No surprise that ITU-T standards-based PON technology prevailed at last week’s Fiber to the Home (FTTH) Conference in Houston.

After all, Verizon dominates this industry. Three out of five homes—or 3.1 to 5.3 million—in North America that take FTTH subscribe to FiOS Internet. In Houston, Verizon EVP and CTO Dick Lynch was the keynoter. (For more, click here).

As for technology, Verizon first deployed FiOS over ITU-T based (G.983) BPON. In late 2007, it began using GPON (G.984), capable of 1.5 Gbps upstream, and 1.2 Gpbs downstream.

What was surprising was how often 10Gbps—which is on both ITU-T and IEEE roadmaps—surfaced as a topic for discussion.

IEEE vs. ITU-T

In terms of the standard, the IEEE is ahead of the ITU-T, having approved a 10G-Etherent (E) PON amendment to its 1 Gbps EPON standard three weeks ago.

Apart from standards work, existing IEEE PON technology is also leading in terms of deployments. According to the IEEE, 1G EPON-based products currently serve more than 30 million users worldwide.

At a certain level, the two groups are collaborating, with one ITU-T study group having adopted IEEE 10G EPON as a foundation for its NG-PON (or X-PON) recommendations. The NG PON (G.987) standard, both 10/2.5Gpbs asymmetric and 10/10Gbps symmetric phases, is expected to be in “consent” phase until June 2010.

While this roadmap is raising issues of future “coexistence,” it is possible to over-state the degree of convergence today. “We’re firmly in the ITU GPON camp,” Lynch said in a Q&A session with reporters in Houston.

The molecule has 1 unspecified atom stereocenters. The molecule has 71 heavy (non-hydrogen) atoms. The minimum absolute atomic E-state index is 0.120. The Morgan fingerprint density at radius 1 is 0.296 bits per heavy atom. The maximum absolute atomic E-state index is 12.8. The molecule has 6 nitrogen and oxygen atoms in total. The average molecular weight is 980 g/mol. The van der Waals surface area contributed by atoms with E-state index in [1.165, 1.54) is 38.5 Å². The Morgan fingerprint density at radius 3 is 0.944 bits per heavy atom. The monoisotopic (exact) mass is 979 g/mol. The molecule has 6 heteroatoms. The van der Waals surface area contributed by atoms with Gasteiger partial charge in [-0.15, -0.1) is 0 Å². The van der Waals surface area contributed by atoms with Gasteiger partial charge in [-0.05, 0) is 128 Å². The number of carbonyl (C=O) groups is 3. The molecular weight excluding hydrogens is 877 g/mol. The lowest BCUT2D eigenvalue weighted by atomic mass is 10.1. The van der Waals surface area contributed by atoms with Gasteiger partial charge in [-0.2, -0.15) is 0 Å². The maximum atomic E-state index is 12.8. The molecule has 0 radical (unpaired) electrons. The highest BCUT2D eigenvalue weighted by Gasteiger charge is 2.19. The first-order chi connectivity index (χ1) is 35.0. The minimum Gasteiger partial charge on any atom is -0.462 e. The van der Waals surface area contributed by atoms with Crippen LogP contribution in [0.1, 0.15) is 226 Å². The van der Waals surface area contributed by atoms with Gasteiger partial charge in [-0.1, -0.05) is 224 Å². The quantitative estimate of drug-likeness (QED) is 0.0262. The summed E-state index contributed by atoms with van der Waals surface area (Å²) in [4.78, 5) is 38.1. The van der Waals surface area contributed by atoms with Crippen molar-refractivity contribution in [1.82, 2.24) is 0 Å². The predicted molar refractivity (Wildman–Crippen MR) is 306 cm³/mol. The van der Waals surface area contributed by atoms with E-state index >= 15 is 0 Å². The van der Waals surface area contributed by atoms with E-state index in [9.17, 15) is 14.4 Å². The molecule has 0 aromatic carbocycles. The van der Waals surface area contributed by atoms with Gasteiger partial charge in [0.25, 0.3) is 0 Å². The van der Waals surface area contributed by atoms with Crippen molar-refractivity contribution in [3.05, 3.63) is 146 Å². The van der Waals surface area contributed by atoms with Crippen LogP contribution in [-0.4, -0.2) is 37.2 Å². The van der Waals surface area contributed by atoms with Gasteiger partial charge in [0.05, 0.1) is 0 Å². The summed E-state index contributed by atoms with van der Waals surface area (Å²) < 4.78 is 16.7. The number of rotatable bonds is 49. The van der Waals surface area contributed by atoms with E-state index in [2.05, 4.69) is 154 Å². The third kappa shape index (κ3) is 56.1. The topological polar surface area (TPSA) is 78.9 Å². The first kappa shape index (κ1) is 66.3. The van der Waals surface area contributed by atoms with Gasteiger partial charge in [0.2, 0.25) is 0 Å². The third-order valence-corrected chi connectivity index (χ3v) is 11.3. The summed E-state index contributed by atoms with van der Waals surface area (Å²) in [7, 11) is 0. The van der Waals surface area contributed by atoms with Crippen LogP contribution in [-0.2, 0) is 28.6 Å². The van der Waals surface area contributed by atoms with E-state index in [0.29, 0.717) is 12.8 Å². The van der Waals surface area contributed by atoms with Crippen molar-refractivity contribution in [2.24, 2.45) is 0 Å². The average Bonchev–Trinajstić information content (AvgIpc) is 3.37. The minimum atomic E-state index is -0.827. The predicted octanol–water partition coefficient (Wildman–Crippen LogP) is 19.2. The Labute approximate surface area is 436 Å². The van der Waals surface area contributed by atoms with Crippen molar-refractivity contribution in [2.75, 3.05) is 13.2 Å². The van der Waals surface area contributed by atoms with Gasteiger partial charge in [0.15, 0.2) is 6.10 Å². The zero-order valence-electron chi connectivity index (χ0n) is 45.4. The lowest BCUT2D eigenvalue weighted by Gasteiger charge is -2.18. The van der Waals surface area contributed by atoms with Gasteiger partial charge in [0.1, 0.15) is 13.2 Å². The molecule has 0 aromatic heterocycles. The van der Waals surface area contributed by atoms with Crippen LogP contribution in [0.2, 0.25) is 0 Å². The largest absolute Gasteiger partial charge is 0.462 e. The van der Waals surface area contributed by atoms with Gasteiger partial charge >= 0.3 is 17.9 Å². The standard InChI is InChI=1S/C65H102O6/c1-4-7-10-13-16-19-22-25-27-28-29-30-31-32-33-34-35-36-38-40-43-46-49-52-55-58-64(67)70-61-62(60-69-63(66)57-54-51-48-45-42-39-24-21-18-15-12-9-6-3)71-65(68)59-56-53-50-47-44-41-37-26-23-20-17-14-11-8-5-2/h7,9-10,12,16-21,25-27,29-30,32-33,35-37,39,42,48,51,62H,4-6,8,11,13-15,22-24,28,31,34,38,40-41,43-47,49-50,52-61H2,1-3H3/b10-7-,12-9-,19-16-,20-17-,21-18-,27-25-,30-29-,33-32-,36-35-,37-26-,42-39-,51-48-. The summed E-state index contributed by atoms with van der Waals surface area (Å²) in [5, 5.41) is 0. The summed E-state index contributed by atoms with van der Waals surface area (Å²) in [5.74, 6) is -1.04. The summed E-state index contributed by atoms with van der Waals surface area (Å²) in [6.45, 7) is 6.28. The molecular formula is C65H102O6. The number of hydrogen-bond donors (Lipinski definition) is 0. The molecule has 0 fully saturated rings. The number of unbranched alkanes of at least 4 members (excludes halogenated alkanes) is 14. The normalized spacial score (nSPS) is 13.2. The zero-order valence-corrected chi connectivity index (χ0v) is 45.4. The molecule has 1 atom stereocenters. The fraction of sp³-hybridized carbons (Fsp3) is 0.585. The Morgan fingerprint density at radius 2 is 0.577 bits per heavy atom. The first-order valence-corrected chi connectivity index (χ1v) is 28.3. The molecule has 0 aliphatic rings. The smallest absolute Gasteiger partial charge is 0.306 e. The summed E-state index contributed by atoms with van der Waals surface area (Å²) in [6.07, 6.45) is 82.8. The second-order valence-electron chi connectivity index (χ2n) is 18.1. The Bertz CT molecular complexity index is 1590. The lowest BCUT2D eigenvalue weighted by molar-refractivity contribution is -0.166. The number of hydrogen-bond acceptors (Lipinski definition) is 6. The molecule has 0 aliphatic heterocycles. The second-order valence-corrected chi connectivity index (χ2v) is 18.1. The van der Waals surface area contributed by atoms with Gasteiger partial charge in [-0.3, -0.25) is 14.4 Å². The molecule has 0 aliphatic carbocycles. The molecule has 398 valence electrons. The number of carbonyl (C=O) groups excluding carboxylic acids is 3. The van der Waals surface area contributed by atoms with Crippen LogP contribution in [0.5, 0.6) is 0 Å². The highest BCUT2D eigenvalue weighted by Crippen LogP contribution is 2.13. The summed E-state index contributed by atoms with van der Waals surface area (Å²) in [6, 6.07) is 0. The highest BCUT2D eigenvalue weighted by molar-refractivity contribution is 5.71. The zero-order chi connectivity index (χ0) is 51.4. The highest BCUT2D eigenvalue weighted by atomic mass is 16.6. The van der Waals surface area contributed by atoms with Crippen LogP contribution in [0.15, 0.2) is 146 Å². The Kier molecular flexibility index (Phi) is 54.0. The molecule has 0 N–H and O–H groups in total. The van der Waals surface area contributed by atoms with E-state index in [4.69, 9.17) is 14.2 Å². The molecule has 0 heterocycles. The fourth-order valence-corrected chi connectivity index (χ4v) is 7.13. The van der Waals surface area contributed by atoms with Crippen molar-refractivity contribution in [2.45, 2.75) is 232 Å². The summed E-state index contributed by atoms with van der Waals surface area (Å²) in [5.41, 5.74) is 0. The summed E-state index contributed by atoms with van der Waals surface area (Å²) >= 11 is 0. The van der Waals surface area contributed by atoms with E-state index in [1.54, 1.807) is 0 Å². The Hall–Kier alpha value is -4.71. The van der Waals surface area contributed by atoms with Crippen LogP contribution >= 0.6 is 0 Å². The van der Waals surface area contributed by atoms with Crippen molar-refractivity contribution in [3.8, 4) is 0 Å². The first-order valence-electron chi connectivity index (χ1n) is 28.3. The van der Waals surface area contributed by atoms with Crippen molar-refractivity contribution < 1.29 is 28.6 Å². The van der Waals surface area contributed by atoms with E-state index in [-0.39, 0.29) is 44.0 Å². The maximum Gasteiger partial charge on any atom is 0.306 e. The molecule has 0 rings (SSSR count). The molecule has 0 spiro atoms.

If EPON continues to dominate the global market, however, at some point the cost structures at the component level will shift accordingly. The hard edge between the ITU-T and IEEE followers could soften as a result.

“We’d like to get silicon synergy,” Verizon SVP, Technology Mark Wegleitner said in a follow up, meaning “a common chip set for both.”

Video and fiber bends

Is this talk of 10G premature? “For a standard to move ahead,” said Motorola Senior Product Manager Craig Pasek in presentation at the FTTH Conference, “people really have to answer the question, ‘What’s the driver?’”

“The simple answer is video,” Pasek continued.

Anticipating a world as early as 2015 in which HD has supplanted standard definition television, with ultra (u)HD (consuming 40 Mbps per channel) coming on fast, Pasek had a clear bottom line. Higher split ratios will help, but only 10G PON can deliver at least 100 uHD channels to a single-family residence and an acceptable numbers of HD and uHD programming to subscribers within a multiple dwelling unit (MDU).

For business services, in which video conferencing becomes a larger component, Pasek said the case for 10G PON, targeting 400/400 Mbps per business, is likewise strong.

Meanwhile, there are practical coexistence questions to consider. John George, director technical marketing at OFS, who delivered a paper titled, “Optimizing PONs for 10 Gigabit—and Beyond,” addressed the implications of adopting more and higher optical wavelengths in the new standards (including RFoG).

Filtering technologies could address the increased number of wavelengths, but George said the susceptibility of loss in the higher wavelengths—“(those) from 1550nm to 1610 nm will double the bending loss”— calls for a new class of fiber.

George said that these new “ultra-bend insensitive” or “resonance assisted” fibers seem to be especially called for in the MDU access market where “there’s a desire to do stapling, and bending around corners.”

Data shared by George indicated that OFS has figured out how to minimize this loss. “We’ve got a solution today, for building GPON and emerging 10 GPONs,” he said.

—Jonathan Tombes

The Daily

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